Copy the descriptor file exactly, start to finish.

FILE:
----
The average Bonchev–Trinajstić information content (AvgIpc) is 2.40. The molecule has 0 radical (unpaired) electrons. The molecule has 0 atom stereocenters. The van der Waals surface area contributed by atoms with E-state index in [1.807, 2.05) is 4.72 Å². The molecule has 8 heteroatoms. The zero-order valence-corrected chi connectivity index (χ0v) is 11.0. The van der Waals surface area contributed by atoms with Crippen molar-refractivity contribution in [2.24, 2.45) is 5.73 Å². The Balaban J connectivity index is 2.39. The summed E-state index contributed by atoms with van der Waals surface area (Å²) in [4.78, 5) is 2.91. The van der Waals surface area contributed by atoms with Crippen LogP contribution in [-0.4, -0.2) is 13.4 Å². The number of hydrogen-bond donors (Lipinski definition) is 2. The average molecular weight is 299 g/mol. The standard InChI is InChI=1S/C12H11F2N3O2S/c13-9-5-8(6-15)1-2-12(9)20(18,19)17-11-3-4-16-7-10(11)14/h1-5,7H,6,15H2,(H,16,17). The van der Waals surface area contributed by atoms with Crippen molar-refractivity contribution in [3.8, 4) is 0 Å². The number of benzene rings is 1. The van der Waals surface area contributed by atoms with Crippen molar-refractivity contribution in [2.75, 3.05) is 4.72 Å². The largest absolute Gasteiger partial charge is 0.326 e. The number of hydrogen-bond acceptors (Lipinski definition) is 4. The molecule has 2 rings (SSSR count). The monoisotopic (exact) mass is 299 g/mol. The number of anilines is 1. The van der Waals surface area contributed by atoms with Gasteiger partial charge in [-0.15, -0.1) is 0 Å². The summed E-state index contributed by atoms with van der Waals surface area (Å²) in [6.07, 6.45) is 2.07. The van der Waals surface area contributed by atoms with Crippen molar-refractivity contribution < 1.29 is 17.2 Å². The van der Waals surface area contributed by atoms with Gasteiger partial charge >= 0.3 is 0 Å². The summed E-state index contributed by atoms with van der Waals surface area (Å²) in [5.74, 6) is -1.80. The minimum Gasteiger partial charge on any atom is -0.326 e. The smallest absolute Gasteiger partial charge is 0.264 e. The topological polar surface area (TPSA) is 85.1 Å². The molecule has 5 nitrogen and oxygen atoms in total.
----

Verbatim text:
The average Bonchev–Trinajstić information content (AvgIpc) is 2.40. The molecule has 0 radical (unpaired) electrons. The molecule has 0 atom stereocenters. The van der Waals surface area contributed by atoms with E-state index in [1.807, 2.05) is 4.72 Å². The molecule has 8 heteroatoms. The zero-order valence-corrected chi connectivity index (χ0v) is 11.0. The van der Waals surface area contributed by atoms with Crippen molar-refractivity contribution in [2.24, 2.45) is 5.73 Å². The Balaban J connectivity index is 2.39. The summed E-state index contributed by atoms with van der Waals surface area (Å²) in [4.78, 5) is 2.91. The van der Waals surface area contributed by atoms with Crippen LogP contribution in [-0.4, -0.2) is 13.4 Å². The number of hydrogen-bond donors (Lipinski definition) is 2. The average molecular weight is 299 g/mol. The standard InChI is InChI=1S/C12H11F2N3O2S/c13-9-5-8(6-15)1-2-12(9)20(18,19)17-11-3-4-16-7-10(11)14/h1-5,7H,6,15H2,(H,16,17). The van der Waals surface area contributed by atoms with Crippen molar-refractivity contribution in [3.8, 4) is 0 Å². The number of benzene rings is 1. The van der Waals surface area contributed by atoms with Crippen molar-refractivity contribution in [2.75, 3.05) is 4.72 Å². The largest absolute Gasteiger partial charge is 0.326 e. The number of hydrogen-bond acceptors (Lipinski definition) is 4. The molecule has 2 rings (SSSR count). The monoisotopic (exact) mass is 299 g/mol. The number of anilines is 1. The van der Waals surface area contributed by atoms with Gasteiger partial charge in [-0.15, -0.1) is 0 Å². The summed E-state index contributed by atoms with van der Waals surface area (Å²) in [6.07, 6.45) is 2.07. The van der Waals surface area contributed by atoms with Crippen molar-refractivity contribution < 1.29 is 17.2 Å². The van der Waals surface area contributed by atoms with Gasteiger partial charge >= 0.3 is 0 Å². The summed E-state index contributed by atoms with van der Waals surface area (Å²) in [5.74, 6) is -1.80. The minimum Gasteiger partial charge on any atom is -0.326 e. The smallest absolute Gasteiger partial charge is 0.264 e. The topological polar surface area (TPSA) is 85.1 Å². The molecule has 5 nitrogen and oxygen atoms in total.